Stage Directors UK Research Document (2016-2018)
Competencies: Negotiation, Cognitive Flexibility, Service Orientation, Coordinating with Others
Although I’ve always been interested in combining my professional practice and my passion for improving my industry, I hadn’t been quite sure about how to learn the tools that would enable me to do this. When in 2016 I was given the opportunity to stand for election to the board of Stage Directors UK – the industry body representing and advocating for directors of live theatre – I jumped at the chance. Learning about board structures and how to manage contrasting opinions within a large organisation was a huge step for me. Having to quickly immerse myself in a world of organisational jargon and fiduciary responsibility was at first overwhelming but, as I began to gain more understanding of this new way of thinking, I found that it became easier and easier to move quickly from an artistic way of thinking to a more business-minded system of thought.
This artefact is a joint report from SDUK, The National Theatre, RADA and The Young Vic, and deals with the issue of training for directors – something that has long been an area of interest for me. Although I did not author the report, I asked to be involved in an assisting capacity, so that I could observe the way that our executive director engaged with other large organisations. Over the course of the report’s 2-year creation, I gained hugely valuable insights into several key areas that now directly impact the way I behave in a professional context. In the early meetings especially, there were representatives from different sectors of the industry who had to agree on a way forward, and I learned a valuable lesson from those in charge about keeping the focus on what we could achieve for our members. Not only was expectation management of critical importance, but also ensuring that we kept coming back to the ‘why’ of the report so that we didn’t lose sight of what our membership wanted us to deliver. This now forms the basis of my own professional practice – ensuring that every decision I make is tied directly to the heart of what I am trying to achieve.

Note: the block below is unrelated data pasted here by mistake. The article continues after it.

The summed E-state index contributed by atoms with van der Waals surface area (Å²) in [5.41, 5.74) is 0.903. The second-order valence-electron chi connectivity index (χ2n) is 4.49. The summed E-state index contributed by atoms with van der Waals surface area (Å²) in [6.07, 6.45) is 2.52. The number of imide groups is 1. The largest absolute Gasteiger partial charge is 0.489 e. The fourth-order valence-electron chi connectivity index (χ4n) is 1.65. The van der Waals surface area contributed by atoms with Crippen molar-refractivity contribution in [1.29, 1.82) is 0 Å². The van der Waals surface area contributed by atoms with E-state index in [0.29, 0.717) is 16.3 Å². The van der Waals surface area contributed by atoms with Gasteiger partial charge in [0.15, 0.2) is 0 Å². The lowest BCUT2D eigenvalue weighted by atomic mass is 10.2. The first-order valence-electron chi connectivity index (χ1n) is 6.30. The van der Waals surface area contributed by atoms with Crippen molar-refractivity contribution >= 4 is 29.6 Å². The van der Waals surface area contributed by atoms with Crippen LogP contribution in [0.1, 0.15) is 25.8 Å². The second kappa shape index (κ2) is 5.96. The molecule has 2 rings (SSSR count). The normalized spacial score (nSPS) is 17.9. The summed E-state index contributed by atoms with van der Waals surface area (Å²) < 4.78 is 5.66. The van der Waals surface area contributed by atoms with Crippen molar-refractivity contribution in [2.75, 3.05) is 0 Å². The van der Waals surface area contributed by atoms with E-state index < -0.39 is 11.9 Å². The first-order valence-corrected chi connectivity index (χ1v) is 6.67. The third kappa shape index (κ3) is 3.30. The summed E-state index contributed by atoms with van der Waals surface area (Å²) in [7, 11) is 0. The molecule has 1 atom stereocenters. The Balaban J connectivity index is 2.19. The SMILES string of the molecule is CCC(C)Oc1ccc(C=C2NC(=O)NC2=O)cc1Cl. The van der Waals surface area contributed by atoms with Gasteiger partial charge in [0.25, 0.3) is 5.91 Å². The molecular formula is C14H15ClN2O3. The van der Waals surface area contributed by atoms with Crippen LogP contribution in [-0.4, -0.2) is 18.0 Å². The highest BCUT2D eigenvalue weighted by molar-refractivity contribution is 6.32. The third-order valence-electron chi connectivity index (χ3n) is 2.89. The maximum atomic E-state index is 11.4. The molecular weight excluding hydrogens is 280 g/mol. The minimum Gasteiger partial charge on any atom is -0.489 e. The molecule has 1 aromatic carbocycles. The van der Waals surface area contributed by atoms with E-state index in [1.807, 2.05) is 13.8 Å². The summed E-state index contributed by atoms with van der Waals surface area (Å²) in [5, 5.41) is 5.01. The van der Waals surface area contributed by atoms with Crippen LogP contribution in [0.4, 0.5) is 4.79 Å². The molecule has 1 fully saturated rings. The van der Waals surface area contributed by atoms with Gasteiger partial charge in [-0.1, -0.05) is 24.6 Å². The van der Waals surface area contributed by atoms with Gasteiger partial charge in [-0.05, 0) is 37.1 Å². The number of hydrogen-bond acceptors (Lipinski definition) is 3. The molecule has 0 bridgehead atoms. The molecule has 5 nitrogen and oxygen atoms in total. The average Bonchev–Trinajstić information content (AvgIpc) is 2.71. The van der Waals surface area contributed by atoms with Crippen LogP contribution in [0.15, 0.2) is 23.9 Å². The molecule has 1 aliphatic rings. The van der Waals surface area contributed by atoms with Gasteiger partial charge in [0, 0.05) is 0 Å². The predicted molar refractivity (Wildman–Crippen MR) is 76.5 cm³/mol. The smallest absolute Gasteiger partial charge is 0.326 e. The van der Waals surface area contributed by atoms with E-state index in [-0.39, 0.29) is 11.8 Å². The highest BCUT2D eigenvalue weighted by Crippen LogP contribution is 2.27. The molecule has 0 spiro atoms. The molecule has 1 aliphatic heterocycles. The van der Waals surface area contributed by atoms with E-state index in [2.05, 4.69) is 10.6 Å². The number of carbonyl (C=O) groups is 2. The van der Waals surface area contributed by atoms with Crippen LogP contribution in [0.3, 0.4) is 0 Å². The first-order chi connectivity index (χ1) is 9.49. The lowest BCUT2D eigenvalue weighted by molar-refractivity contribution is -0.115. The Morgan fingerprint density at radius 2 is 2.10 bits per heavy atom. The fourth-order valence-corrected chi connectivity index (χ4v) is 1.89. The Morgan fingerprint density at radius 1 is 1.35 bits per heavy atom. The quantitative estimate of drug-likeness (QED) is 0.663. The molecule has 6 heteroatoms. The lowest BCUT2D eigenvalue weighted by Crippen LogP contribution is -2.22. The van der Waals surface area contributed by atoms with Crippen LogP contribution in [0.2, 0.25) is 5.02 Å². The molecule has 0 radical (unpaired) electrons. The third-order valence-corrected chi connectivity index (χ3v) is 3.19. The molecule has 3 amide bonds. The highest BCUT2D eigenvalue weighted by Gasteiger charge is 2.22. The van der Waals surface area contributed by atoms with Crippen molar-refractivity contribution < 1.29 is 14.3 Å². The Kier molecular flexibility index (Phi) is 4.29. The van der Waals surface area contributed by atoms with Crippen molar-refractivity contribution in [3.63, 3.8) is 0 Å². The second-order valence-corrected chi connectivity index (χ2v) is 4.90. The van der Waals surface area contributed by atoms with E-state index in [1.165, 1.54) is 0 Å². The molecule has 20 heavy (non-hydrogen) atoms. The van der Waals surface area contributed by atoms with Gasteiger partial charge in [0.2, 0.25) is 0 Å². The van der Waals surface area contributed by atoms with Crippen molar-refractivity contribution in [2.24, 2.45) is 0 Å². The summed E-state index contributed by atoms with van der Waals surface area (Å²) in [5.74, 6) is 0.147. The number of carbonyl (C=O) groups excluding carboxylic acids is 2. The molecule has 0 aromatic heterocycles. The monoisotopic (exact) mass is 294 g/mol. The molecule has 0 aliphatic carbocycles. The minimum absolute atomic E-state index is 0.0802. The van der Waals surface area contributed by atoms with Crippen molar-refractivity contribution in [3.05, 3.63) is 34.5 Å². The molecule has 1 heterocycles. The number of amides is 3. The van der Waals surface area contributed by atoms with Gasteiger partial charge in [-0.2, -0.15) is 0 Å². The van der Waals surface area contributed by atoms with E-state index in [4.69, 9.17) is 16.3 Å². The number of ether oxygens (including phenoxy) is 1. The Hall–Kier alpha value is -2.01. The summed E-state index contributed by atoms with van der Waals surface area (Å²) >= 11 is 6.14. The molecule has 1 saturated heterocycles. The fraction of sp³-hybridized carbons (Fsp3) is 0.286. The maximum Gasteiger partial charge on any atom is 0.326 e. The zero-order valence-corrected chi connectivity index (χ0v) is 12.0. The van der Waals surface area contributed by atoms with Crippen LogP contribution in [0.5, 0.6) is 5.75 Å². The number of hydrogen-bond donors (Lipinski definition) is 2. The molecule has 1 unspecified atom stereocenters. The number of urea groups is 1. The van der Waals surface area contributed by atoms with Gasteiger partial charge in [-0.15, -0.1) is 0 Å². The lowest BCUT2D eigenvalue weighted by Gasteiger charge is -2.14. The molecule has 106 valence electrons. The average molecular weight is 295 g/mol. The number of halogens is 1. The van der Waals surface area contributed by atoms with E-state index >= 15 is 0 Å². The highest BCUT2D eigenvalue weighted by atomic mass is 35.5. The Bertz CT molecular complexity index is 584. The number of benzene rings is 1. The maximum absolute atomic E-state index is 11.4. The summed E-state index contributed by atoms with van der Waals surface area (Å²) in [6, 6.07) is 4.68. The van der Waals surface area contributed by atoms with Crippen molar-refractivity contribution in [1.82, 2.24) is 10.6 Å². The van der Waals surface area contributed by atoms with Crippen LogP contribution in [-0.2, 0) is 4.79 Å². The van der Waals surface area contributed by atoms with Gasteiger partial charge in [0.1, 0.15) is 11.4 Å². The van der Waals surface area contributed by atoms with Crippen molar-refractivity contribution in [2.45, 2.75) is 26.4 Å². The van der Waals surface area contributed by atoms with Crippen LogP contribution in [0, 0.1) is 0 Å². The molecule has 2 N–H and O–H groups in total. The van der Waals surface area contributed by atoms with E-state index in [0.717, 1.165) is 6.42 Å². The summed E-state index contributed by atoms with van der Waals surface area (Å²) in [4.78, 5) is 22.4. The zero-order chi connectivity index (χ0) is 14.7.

Converting Challenges Into Opportunities Course (2020)
Competencies: Service Orientation, Creativity, Critical Thinking, Complex Problem Solving, Judgement and Decision-making
In seeking to contribute to improving my workplace and its processes, I knew that I needed to gain a deeper understanding of how to identify issues and seek to address them. To this end, I enrolled in a University of California San Diego short course in Converting Challenges into Opportunities. I was new to a lot of the concepts, but it did provide me with a number of strategies for improving my ability to interrogate problems, finding novel potential solutions for the problems, and then developing a way to present these solutions to those who would benefit from them.